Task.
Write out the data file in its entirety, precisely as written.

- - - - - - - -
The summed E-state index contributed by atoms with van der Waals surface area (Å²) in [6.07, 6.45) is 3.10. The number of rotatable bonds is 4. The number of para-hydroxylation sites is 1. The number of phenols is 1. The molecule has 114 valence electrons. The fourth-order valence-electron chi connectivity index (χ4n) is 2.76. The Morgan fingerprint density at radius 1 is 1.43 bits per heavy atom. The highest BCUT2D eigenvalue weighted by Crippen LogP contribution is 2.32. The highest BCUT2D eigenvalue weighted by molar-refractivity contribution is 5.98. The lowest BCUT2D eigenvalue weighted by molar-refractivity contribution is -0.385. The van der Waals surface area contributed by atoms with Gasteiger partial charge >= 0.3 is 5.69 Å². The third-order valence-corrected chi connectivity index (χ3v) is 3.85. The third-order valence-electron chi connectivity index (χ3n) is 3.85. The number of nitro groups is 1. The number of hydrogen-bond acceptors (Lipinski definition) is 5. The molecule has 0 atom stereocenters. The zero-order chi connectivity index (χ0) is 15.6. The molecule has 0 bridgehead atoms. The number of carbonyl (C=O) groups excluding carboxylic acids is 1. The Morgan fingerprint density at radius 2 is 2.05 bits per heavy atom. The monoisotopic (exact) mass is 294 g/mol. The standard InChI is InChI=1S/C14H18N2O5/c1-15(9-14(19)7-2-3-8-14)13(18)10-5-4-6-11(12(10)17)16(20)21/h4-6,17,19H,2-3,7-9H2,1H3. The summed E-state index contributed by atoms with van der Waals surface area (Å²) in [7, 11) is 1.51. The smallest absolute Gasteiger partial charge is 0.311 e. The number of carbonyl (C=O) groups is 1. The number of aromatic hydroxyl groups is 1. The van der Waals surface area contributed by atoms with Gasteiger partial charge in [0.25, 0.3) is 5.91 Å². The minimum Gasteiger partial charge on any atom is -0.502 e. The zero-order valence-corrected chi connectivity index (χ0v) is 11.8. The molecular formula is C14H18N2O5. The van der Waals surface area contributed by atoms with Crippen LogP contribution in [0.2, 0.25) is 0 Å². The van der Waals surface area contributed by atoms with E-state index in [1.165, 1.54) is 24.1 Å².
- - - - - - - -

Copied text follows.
The summed E-state index contributed by atoms with van der Waals surface area (Å²) in [6.07, 6.45) is 3.10. The number of rotatable bonds is 4. The number of para-hydroxylation sites is 1. The number of phenols is 1. The molecule has 114 valence electrons. The fourth-order valence-electron chi connectivity index (χ4n) is 2.76. The Morgan fingerprint density at radius 1 is 1.43 bits per heavy atom. The highest BCUT2D eigenvalue weighted by Crippen LogP contribution is 2.32. The highest BCUT2D eigenvalue weighted by molar-refractivity contribution is 5.98. The lowest BCUT2D eigenvalue weighted by molar-refractivity contribution is -0.385. The van der Waals surface area contributed by atoms with Gasteiger partial charge >= 0.3 is 5.69 Å². The third-order valence-corrected chi connectivity index (χ3v) is 3.85. The third-order valence-electron chi connectivity index (χ3n) is 3.85. The number of nitro groups is 1. The number of hydrogen-bond acceptors (Lipinski definition) is 5. The molecule has 0 atom stereocenters. The zero-order chi connectivity index (χ0) is 15.6. The molecule has 0 bridgehead atoms. The number of carbonyl (C=O) groups excluding carboxylic acids is 1. The Morgan fingerprint density at radius 2 is 2.05 bits per heavy atom. The monoisotopic (exact) mass is 294 g/mol. The standard InChI is InChI=1S/C14H18N2O5/c1-15(9-14(19)7-2-3-8-14)13(18)10-5-4-6-11(12(10)17)16(20)21/h4-6,17,19H,2-3,7-9H2,1H3. The summed E-state index contributed by atoms with van der Waals surface area (Å²) in [7, 11) is 1.51. The smallest absolute Gasteiger partial charge is 0.311 e. The number of carbonyl (C=O) groups is 1. The number of aromatic hydroxyl groups is 1. The van der Waals surface area contributed by atoms with Gasteiger partial charge in [0.25, 0.3) is 5.91 Å². The minimum Gasteiger partial charge on any atom is -0.502 e. The zero-order valence-corrected chi connectivity index (χ0v) is 11.8. The molecular formula is C14H18N2O5. The van der Waals surface area contributed by atoms with Crippen LogP contribution in [0.2, 0.25) is 0 Å². The van der Waals surface area contributed by atoms with E-state index in [1.165, 1.54) is 24.1 Å².